• The program has been trained on a huge number of text that it’s mined for statistical regularities. These regularities are unknown to humans, but they’re stored as billions of weighted connections between the different nodes in GPT-3’s neural network.
  • There is no human input involved in this process: the program looks and finds patterns without any guidance, which it then uses to complete text prompts.
  • If you input the word “fire” into GPT-3, the program knows, based on the weights in its network, that the words “truck” and “alarm” are much more likely to follow than “lucid” or “elvish.”
  • Here’s a sample from Porr’s blog post, titled “Feeling unproductive? Maybe you should stop overthinking.” Over-Thinking (OT) is the act of trying to come up with ideas that have already been thought through by someone else. OT usually results in ideas that are impractical, impossible, or even stupid.
  • Porr wrote a script that gave GPT-3 a blog post headline and intro. It generated a few versions of the post, and Porr chose one for the blog, copy-pasted from GPT-3’s version with very little editing.
  • The post went viral in a matter of a few hours and the blog had more than 26,000 visitors.

A Machine-Learning Assist to Predicting Hurricane Intensity

  • NASA research could help to improve forecasts of whether a hurricane will suddenly intensify, which could give people in its path more time to prepare.
  • Scientists and forecasters have gotten very good at predicting where a hurricane will make landfall. But forecasting its strength still gives them trouble.
  • In October 2015, Hurricane Patricia in the Northeast Pacific Ocean blew up from a Category 1 storm into a Category 5 monster within 24 hours.
  • Accurately predicting whether a hurricane will undergo rapid intensification – where wind speeds increase by 35 mph (56 kph) or more within 24 hours – is difficult.
  • Researchers led by scientists at NASA’s Jet Propulsion Laboratory in Southern California have used machine learning to develop a computer model that promises to greatly improve the accuracy of detecting rapid-intensification events.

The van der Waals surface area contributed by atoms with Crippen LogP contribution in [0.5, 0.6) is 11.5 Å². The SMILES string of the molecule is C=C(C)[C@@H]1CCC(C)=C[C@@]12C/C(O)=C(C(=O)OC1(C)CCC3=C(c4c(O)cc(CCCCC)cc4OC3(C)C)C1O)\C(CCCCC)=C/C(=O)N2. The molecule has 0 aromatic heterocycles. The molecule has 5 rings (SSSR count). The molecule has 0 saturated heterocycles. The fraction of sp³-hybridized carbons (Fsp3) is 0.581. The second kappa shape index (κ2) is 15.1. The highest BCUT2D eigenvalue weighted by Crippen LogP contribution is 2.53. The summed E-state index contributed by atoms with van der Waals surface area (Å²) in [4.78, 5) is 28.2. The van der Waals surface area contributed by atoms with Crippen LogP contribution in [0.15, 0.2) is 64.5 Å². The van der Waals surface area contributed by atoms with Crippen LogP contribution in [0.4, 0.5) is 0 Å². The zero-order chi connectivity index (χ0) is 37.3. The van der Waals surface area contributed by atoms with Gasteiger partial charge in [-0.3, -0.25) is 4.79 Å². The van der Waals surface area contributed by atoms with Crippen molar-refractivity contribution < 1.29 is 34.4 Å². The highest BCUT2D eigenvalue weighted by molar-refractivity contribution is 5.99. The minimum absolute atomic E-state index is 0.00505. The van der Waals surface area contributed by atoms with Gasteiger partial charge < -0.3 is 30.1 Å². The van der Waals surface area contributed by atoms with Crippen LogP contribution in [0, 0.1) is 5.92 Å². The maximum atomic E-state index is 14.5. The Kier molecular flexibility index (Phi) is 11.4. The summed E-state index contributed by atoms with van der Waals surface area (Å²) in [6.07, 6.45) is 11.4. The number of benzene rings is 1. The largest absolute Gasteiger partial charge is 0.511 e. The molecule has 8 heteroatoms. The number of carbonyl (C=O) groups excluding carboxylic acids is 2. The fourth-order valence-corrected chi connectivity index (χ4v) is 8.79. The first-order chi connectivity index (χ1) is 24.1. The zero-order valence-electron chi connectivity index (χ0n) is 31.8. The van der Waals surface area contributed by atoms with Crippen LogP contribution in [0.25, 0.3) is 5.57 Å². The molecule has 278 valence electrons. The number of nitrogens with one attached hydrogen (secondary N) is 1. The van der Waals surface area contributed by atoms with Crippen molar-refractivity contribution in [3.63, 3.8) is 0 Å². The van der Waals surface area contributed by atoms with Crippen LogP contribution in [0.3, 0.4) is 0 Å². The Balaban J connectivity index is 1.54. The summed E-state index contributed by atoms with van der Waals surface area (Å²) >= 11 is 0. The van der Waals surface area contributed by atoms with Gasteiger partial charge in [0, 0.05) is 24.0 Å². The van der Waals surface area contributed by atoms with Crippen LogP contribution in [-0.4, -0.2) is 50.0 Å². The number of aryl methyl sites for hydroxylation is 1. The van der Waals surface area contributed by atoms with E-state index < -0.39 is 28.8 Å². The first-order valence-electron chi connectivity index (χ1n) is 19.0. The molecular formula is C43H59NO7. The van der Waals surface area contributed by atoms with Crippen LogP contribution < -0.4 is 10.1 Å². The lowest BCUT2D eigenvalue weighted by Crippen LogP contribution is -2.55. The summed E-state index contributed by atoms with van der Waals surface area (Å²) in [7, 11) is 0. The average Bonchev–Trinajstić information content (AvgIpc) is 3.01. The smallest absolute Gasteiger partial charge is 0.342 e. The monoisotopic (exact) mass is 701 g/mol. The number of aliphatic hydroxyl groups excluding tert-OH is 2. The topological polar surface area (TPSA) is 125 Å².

• The researchers used the computational algorithm capabilities of the IBM Watson Studio to develop their machine-learning model.
  • Then they trained their model on storms from 1998 to 2008 and tested it using a different set of storms, from 2009 to 2014.
  • They found that a good indicator of how a hurricane’s strength will change over the next 24 hours is the rainfall rate inside the storm’s inner core.
  • They are now testing their model on storms during the current hurricane season to gauge its performance.

Good News for Smart Home: Project Connected Home over IP

  • Last year, Apple, Amazon, Google, and the Zigbee Alliance, which includes Ikea, Samsung, and Philips, announced a new working group known as Project Connected Home over IP.
  • The new working group is developing an IP-based open-source connectivity standard for smart home products.
  • The group recently announced a major update on the project, stating that development is ongoing, and that work is on track for a 2021 release.
  • A large number of devices will be supported by the protocol, including
    • Lighting and electrical (e.g., light bulbs, luminaires, controls, plugs, outlets),
    • HVAC controls (e.g., thermostats, AC units),
    • Access control (e.g., door locks, garage doors),
    • Safety and security (e.g., sensors, detectors, security systems),
    • Window coverings/shades, TVs, access points, bridges and more.
  • The group has grown significantly with 145 active member companies.
  • The group aims to provide a “draft specification” by the end of the year, and release the completed standard next year